Avoid Criticizing Other Professionals

I spent some time this weekend studying "Risk Prevention Skills" by Tennenhouse and Kasher. I'll be working on a complete inservice on the topic as it relates to documentation and behavior in the long term care setting, but thought I would begin by writing several summaries as I review the information. As I research this topic, I will organize these thoughts into a complete presentation.

We've all been in a situation where a comment is made in front of a resident or family member that undermines another healthcare professional. Perhaps the comment is made inadvertently, a slip of the tongue, or perhaps the intention is meant as a quasi-apology ("We're so sorry the bedrails weren't up, this is Nurse Sally's first week here"). Many human beings get an ego-boost from other people's short-comings. Regardless of the reasoning behind questioning some one's judgement publicly, it undermines the professionalism of an organization and creates a feeling of unease for the resident and family member.

Tennenhouse and Kasher list four basic rules to prevent criticism of the healthcare team in the resident's presence:

  1. Avoid Conveying a Negative Opinion About Another Healthcare Professional to the Resident: Never convey negative feelings about technique or competence of an associate in front of the resident or family member. Avoid making comments that imply an associate is lacking in experience or qualifications. In direct-care teaching situations avoid negative outcomes by assisting directly if necessary, and always wait until you are in a private space away from the resident to highlight areas of concern.
  2. Do not make unsolicited suggestions to another member of the team in front of the resident or family member: Unless in emergency situations, avoid suggestions for further treatment that may leave the resident wondering why they were not considered in the first place. Questions such as "Shouldn't this resident's bed be at a 45 degree elevation?" are better asked outside of the resident's hearing.
  3. Never assume that an associate has made a mistake based only on statements made by the resident or family. Often when someone comes to us with a concern about a specific associate, we are quick to answer "That is against our policy! I will speak with her supervisor and make sure this does not happen again." While it is important to let our residents know that we take followup seriously, it is better to let them know that you will " Check into the matter and let you know what I find out."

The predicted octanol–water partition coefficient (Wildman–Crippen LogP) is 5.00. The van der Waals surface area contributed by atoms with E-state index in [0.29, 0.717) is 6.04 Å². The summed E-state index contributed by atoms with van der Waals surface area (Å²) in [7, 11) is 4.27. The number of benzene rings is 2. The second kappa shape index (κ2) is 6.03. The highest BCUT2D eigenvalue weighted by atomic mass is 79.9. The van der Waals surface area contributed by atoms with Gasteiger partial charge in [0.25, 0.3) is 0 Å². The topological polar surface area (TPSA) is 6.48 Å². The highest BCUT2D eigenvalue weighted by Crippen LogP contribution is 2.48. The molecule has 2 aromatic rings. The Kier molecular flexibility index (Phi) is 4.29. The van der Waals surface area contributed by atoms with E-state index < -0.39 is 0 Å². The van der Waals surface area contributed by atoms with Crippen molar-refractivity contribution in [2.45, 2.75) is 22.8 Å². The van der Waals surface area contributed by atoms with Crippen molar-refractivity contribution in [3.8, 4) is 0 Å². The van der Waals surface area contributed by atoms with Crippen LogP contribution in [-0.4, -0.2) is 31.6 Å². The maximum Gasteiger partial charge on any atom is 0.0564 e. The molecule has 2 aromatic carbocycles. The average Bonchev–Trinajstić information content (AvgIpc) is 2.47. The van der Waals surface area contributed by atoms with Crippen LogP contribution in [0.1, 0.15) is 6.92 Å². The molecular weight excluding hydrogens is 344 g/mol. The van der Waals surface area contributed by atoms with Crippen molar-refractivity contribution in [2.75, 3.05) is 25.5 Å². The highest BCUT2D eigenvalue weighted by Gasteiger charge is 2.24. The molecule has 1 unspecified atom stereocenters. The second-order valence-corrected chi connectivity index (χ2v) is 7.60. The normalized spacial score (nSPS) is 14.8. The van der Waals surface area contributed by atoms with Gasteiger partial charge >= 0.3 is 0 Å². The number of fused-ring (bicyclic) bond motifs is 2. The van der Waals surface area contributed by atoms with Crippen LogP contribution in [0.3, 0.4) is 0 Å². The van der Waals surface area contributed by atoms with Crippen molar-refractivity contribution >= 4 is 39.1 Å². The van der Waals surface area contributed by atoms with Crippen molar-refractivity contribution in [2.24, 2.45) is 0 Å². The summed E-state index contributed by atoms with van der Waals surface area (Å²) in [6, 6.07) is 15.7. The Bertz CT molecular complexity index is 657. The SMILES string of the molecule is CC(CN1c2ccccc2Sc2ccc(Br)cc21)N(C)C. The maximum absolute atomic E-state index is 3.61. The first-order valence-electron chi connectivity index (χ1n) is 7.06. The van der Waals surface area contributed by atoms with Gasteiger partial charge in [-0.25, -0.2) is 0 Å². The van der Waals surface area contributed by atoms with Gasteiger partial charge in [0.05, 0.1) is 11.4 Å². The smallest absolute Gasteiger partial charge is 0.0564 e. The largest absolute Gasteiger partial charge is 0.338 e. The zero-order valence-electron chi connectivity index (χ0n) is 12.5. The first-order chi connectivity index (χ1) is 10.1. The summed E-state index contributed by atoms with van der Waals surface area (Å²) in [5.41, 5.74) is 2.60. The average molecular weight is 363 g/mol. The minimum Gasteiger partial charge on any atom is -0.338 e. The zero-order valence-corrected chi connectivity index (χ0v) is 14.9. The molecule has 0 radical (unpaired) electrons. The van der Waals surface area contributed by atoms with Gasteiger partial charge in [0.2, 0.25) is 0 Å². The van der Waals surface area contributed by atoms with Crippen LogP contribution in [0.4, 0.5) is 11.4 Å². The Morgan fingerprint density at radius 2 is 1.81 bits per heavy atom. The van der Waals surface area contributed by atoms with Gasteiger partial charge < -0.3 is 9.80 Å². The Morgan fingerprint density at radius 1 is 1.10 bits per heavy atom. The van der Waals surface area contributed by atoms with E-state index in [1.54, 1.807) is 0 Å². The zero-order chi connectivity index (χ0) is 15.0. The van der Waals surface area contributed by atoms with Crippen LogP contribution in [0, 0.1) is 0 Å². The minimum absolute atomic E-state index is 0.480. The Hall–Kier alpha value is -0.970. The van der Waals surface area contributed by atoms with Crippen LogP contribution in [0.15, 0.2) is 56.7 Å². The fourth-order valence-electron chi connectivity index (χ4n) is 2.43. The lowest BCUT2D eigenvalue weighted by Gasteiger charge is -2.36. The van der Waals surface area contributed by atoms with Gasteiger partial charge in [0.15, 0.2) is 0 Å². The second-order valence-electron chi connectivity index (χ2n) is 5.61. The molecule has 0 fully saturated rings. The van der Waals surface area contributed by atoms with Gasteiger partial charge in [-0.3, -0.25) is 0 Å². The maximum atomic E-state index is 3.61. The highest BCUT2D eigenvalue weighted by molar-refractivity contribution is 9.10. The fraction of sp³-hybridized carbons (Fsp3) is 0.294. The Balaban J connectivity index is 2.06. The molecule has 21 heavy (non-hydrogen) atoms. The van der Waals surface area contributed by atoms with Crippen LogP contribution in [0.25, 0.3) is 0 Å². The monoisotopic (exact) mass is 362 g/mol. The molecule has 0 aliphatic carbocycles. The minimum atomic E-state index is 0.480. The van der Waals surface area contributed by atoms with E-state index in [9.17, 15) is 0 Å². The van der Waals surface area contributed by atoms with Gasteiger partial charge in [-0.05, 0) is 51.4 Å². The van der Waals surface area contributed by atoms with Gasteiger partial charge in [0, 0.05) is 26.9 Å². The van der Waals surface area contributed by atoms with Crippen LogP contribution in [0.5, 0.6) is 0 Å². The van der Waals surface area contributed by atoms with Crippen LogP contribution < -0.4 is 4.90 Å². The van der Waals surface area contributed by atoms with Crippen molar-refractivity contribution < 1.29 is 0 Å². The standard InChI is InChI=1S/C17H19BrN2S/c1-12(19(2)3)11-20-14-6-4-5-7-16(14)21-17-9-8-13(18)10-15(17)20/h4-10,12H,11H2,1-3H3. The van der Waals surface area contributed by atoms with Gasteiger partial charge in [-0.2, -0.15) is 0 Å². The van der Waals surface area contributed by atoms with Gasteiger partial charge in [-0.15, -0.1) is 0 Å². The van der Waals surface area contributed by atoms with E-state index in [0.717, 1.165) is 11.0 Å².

4. Never criticize another healthcare organization for policies or problems encountered during care. As professionals we are often quick to identify issues with other organizations. When those issues affect our own facility, it is easier to share in the frustration with a resident than to address the issue on a professional level. When one of your long term residents spends two weeks in an acute care setting and returns with a new pressure area, resist the temptation to make comments to the family and physician such as "Everyone that goes to XYZ Hospital comes back a mess." Definitely address the issue with the proper hospital professionals, but act as a part of the Healthcare Community rather than a competitor eager to slander your competition.

These four rules seem like common sense but can sometimes, in a moment of frustration, be difficult to put into practice. To the resident or family member, undermining comments and moments of unprofessionalism will stick in their minds far longer than positive outcomes. Don't leave your residents with a lack of confidence in you, your fellow associates, or your organization.

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